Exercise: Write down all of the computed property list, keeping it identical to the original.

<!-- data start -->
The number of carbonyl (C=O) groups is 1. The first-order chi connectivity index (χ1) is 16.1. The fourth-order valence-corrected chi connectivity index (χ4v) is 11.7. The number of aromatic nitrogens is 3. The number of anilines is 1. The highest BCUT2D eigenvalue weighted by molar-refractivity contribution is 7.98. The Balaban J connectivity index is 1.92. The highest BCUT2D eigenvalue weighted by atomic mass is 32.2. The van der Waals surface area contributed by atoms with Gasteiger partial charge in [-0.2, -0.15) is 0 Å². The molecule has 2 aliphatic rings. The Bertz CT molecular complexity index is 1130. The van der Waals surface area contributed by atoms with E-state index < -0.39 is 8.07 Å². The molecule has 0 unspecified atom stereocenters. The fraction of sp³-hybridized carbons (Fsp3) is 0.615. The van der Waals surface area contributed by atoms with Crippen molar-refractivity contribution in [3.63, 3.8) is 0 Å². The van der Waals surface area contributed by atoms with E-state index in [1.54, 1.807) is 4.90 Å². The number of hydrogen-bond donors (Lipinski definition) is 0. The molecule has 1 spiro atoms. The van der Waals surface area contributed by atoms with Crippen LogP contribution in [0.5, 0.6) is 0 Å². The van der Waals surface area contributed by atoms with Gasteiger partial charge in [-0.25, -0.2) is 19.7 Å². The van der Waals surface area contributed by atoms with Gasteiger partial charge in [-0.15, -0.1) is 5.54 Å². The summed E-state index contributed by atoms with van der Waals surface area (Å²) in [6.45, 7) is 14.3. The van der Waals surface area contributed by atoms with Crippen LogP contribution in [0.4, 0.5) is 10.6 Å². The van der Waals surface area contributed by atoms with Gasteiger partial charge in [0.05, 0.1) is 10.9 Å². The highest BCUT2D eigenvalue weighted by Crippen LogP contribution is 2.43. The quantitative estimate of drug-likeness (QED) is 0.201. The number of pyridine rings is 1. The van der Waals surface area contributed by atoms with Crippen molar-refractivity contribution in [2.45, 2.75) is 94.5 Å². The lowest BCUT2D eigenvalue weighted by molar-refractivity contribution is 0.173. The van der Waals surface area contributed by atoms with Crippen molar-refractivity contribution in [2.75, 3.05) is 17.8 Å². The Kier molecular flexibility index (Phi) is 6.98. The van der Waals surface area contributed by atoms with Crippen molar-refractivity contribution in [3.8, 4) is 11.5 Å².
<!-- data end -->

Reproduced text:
The number of carbonyl (C=O) groups is 1. The first-order chi connectivity index (χ1) is 16.1. The fourth-order valence-corrected chi connectivity index (χ4v) is 11.7. The number of aromatic nitrogens is 3. The number of anilines is 1. The highest BCUT2D eigenvalue weighted by molar-refractivity contribution is 7.98. The Balaban J connectivity index is 1.92. The highest BCUT2D eigenvalue weighted by atomic mass is 32.2. The van der Waals surface area contributed by atoms with Gasteiger partial charge in [-0.2, -0.15) is 0 Å². The molecule has 2 aliphatic rings. The Bertz CT molecular complexity index is 1130. The van der Waals surface area contributed by atoms with E-state index < -0.39 is 8.07 Å². The molecule has 0 unspecified atom stereocenters. The fraction of sp³-hybridized carbons (Fsp3) is 0.615. The van der Waals surface area contributed by atoms with Crippen molar-refractivity contribution in [3.63, 3.8) is 0 Å². The van der Waals surface area contributed by atoms with E-state index in [1.54, 1.807) is 4.90 Å². The number of hydrogen-bond donors (Lipinski definition) is 0. The molecule has 1 spiro atoms. The van der Waals surface area contributed by atoms with Crippen LogP contribution in [0.5, 0.6) is 0 Å². The van der Waals surface area contributed by atoms with Gasteiger partial charge in [-0.25, -0.2) is 19.7 Å². The van der Waals surface area contributed by atoms with Gasteiger partial charge in [-0.15, -0.1) is 5.54 Å². The summed E-state index contributed by atoms with van der Waals surface area (Å²) in [6.45, 7) is 14.3. The van der Waals surface area contributed by atoms with Crippen LogP contribution in [0.4, 0.5) is 10.6 Å². The van der Waals surface area contributed by atoms with Gasteiger partial charge in [0.05, 0.1) is 10.9 Å². The highest BCUT2D eigenvalue weighted by Crippen LogP contribution is 2.43. The quantitative estimate of drug-likeness (QED) is 0.201. The number of pyridine rings is 1. The van der Waals surface area contributed by atoms with Crippen molar-refractivity contribution in [2.45, 2.75) is 94.5 Å². The lowest BCUT2D eigenvalue weighted by molar-refractivity contribution is 0.173. The van der Waals surface area contributed by atoms with Crippen molar-refractivity contribution in [2.75, 3.05) is 17.8 Å². The Kier molecular flexibility index (Phi) is 6.98. The van der Waals surface area contributed by atoms with Crippen molar-refractivity contribution in [3.8, 4) is 11.5 Å².